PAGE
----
I love Lucy. Aaron Sorkin? Not so much.
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How many times have I watched Lucy and Ethel in that scene from I Love Lucy. The one where the factory candy line speeds up so fast that the two of them must stuff their mouths and shove chocolates down their clothes so as not to fall behind.
It is still hilarious to watch.
It is as sharp a criticism of the relationship of capital and labor as one could ever expect from network television in the fifties.
When I heard that Hollywood’s favorite liberal, Aaron Sorkin, had made a movie, Being the Ricardos, about Lucille Ball and Ricky Ricardo, I naturally wanted to watch it.
The movie’s time frame is supposed to be a week when Hollywood columnist Walter Winchell exposed the fact that Lucy had once checked a box that she was a member of the Communist Party.
The movie is not very good. The politics are worse.
Winchell was a stooge of the studio bosses. When the Red Scare of the era of Senator Joe McCarthy came to Hollywood it came in the form of the Blacklist and Red Channels.
The studio bosses gave the order that the House UnAmerican Activities Committee should come to Hollywood. Progressive industry political and union activists were forced to appear. If they didn’t repent and name others they would no longer be hired in the movie industry.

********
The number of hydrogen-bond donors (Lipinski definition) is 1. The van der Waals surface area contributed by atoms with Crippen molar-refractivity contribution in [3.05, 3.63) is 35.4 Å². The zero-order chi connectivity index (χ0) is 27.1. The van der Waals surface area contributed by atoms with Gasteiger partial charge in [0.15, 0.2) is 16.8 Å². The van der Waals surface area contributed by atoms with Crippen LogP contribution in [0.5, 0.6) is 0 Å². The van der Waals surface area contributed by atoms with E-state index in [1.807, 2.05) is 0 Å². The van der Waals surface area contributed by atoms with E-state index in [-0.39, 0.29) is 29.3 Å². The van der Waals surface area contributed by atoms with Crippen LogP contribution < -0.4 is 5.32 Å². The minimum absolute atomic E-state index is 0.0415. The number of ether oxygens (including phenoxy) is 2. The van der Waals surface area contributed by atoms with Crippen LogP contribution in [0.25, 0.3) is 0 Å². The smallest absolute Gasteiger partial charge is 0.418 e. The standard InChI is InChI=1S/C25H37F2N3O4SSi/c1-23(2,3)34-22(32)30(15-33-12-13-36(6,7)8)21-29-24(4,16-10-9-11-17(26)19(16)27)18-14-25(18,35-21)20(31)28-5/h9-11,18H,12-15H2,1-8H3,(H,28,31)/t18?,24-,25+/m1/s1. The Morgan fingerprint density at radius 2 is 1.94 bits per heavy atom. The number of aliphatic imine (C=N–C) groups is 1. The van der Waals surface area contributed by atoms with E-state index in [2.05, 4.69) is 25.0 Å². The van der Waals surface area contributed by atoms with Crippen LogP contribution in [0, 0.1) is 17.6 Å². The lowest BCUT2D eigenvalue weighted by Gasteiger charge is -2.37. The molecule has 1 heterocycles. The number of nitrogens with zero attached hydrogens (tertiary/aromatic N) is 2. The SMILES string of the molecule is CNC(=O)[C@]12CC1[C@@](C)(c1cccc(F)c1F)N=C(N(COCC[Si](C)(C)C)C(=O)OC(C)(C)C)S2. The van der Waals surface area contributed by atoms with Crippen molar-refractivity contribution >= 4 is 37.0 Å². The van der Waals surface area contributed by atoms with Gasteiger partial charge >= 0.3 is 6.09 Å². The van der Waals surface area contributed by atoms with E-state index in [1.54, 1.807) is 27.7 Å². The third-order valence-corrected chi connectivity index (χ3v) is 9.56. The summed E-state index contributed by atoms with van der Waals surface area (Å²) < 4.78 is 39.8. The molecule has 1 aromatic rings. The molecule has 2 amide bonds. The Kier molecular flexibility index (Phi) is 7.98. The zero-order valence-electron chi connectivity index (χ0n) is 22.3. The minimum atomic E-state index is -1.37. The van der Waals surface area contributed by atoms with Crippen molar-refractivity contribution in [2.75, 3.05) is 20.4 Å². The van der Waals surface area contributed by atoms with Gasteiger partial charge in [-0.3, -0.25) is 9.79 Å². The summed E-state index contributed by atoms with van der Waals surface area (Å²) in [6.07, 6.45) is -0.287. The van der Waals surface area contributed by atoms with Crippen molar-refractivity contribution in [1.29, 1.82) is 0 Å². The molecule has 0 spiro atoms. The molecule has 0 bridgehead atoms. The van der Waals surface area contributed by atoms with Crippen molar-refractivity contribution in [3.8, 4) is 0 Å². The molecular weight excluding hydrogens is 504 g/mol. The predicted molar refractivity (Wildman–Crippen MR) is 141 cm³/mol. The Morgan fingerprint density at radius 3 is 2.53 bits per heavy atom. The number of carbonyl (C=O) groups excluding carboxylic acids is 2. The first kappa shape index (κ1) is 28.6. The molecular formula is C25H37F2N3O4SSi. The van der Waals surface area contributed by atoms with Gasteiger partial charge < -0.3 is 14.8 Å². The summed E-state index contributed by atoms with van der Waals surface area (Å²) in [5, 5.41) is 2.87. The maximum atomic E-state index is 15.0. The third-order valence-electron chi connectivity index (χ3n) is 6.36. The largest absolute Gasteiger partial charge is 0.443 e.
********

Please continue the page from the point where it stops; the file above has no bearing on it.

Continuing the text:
The most famous of those that were called before HUAC were known as The Hollywood Ten. They were ten screenwriters. Dalton Trumbo was one. Some were communists. Some were progressives. All refused to testify because they believed the government had no right to ask and no right to ask them to name others.
Aaron Sorkin is a screenwriter as well as a director.
He shames the profession of both.
Sorkin ignores the true history of the Blacklist and pursues a common narrative that there were communists but it wasn’t right that some “innocent” people got caught up in the net of McCarthyism.
He even includes a totally made up scene where FBI Director J. Edgar Hoover is on the phone speaking to a I Love Lucy studio audience and announces that Lucy is no Red. The audience stands and cheers.
Hoover never did any such thing. In fact he kept a file on the political activities of Lucille Ball for years.
Sorkin did similar phony history writing in The Trial of the Chicago Seven, where among other fictions he tried to clean up the FBI in that movie too.
It makes me wonder what Sorkin would have done if he had been called as a witness before HUAC.